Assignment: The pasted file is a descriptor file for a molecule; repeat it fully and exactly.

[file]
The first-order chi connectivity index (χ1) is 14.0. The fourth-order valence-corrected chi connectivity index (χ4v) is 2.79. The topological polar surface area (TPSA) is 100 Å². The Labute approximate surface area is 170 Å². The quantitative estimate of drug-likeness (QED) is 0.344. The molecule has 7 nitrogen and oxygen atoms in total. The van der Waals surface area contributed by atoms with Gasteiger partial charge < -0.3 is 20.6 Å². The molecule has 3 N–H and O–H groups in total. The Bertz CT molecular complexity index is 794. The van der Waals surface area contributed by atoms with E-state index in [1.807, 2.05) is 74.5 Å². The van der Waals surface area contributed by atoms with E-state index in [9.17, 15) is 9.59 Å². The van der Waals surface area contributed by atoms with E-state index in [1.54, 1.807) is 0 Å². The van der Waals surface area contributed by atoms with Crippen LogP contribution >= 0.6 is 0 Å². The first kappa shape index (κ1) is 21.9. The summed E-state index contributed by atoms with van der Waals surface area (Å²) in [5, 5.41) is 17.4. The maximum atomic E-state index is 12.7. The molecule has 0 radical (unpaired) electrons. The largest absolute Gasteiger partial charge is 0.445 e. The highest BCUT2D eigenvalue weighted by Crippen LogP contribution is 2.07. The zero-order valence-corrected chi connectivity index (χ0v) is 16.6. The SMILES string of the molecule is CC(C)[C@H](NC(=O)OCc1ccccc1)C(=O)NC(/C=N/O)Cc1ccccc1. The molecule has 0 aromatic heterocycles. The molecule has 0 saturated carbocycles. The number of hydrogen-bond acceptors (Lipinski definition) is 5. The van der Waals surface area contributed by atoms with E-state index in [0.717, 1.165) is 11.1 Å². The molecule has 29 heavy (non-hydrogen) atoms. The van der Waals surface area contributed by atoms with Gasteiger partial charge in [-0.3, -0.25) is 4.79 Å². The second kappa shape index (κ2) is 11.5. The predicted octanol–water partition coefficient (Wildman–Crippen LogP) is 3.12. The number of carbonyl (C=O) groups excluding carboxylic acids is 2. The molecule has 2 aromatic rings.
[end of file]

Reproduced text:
The first-order chi connectivity index (χ1) is 14.0. The fourth-order valence-corrected chi connectivity index (χ4v) is 2.79. The topological polar surface area (TPSA) is 100 Å². The Labute approximate surface area is 170 Å². The quantitative estimate of drug-likeness (QED) is 0.344. The molecule has 7 nitrogen and oxygen atoms in total. The van der Waals surface area contributed by atoms with Gasteiger partial charge < -0.3 is 20.6 Å². The molecule has 3 N–H and O–H groups in total. The Bertz CT molecular complexity index is 794. The van der Waals surface area contributed by atoms with E-state index in [1.807, 2.05) is 74.5 Å². The van der Waals surface area contributed by atoms with E-state index in [9.17, 15) is 9.59 Å². The van der Waals surface area contributed by atoms with E-state index in [1.54, 1.807) is 0 Å². The van der Waals surface area contributed by atoms with Crippen LogP contribution >= 0.6 is 0 Å². The first kappa shape index (κ1) is 21.9. The summed E-state index contributed by atoms with van der Waals surface area (Å²) in [5, 5.41) is 17.4. The maximum atomic E-state index is 12.7. The molecule has 0 radical (unpaired) electrons. The largest absolute Gasteiger partial charge is 0.445 e. The highest BCUT2D eigenvalue weighted by Crippen LogP contribution is 2.07. The zero-order valence-corrected chi connectivity index (χ0v) is 16.6. The SMILES string of the molecule is CC(C)[C@H](NC(=O)OCc1ccccc1)C(=O)NC(/C=N/O)Cc1ccccc1. The molecule has 0 aromatic heterocycles. The molecule has 0 saturated carbocycles. The number of hydrogen-bond acceptors (Lipinski definition) is 5. The van der Waals surface area contributed by atoms with E-state index in [0.717, 1.165) is 11.1 Å². The molecule has 29 heavy (non-hydrogen) atoms. The van der Waals surface area contributed by atoms with Gasteiger partial charge in [-0.3, -0.25) is 4.79 Å². The second kappa shape index (κ2) is 11.5. The predicted octanol–water partition coefficient (Wildman–Crippen LogP) is 3.12. The number of carbonyl (C=O) groups excluding carboxylic acids is 2. The molecule has 2 aromatic rings.